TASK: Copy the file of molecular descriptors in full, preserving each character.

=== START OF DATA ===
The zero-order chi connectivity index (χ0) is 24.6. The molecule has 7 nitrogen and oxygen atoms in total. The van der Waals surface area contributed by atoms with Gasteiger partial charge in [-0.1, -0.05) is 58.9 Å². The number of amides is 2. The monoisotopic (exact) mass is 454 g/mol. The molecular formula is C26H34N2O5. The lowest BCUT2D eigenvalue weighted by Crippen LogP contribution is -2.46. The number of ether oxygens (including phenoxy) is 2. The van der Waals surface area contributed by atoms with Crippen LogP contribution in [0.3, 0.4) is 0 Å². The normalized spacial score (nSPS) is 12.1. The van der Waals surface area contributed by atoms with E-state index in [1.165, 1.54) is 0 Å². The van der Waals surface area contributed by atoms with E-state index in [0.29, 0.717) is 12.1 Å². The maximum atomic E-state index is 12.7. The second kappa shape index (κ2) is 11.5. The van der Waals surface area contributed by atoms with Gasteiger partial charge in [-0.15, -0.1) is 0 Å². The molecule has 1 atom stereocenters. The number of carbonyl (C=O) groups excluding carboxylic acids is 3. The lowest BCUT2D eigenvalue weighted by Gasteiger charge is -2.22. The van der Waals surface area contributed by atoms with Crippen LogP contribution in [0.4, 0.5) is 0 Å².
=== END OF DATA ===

The zero-order chi connectivity index (χ0) is 24.6. The molecule has 7 nitrogen and oxygen atoms in total. The van der Waals surface area contributed by atoms with Gasteiger partial charge in [-0.1, -0.05) is 58.9 Å². The number of amides is 2. The monoisotopic (exact) mass is 454 g/mol. The molecular formula is C26H34N2O5. The lowest BCUT2D eigenvalue weighted by Crippen LogP contribution is -2.46. The number of ether oxygens (including phenoxy) is 2. The van der Waals surface area contributed by atoms with Crippen LogP contribution in [0.3, 0.4) is 0 Å². The normalized spacial score (nSPS) is 12.1. The van der Waals surface area contributed by atoms with E-state index in [1.165, 1.54) is 0 Å². The van der Waals surface area contributed by atoms with E-state index in [0.29, 0.717) is 12.1 Å². The maximum atomic E-state index is 12.7. The second kappa shape index (κ2) is 11.5. The van der Waals surface area contributed by atoms with Gasteiger partial charge in [-0.15, -0.1) is 0 Å². The molecule has 1 atom stereocenters. The number of carbonyl (C=O) groups excluding carboxylic acids is 3. The lowest BCUT2D eigenvalue weighted by Gasteiger charge is -2.22. The van der Waals surface area contributed by atoms with Crippen LogP contribution in [0.4, 0.5) is 0 Å².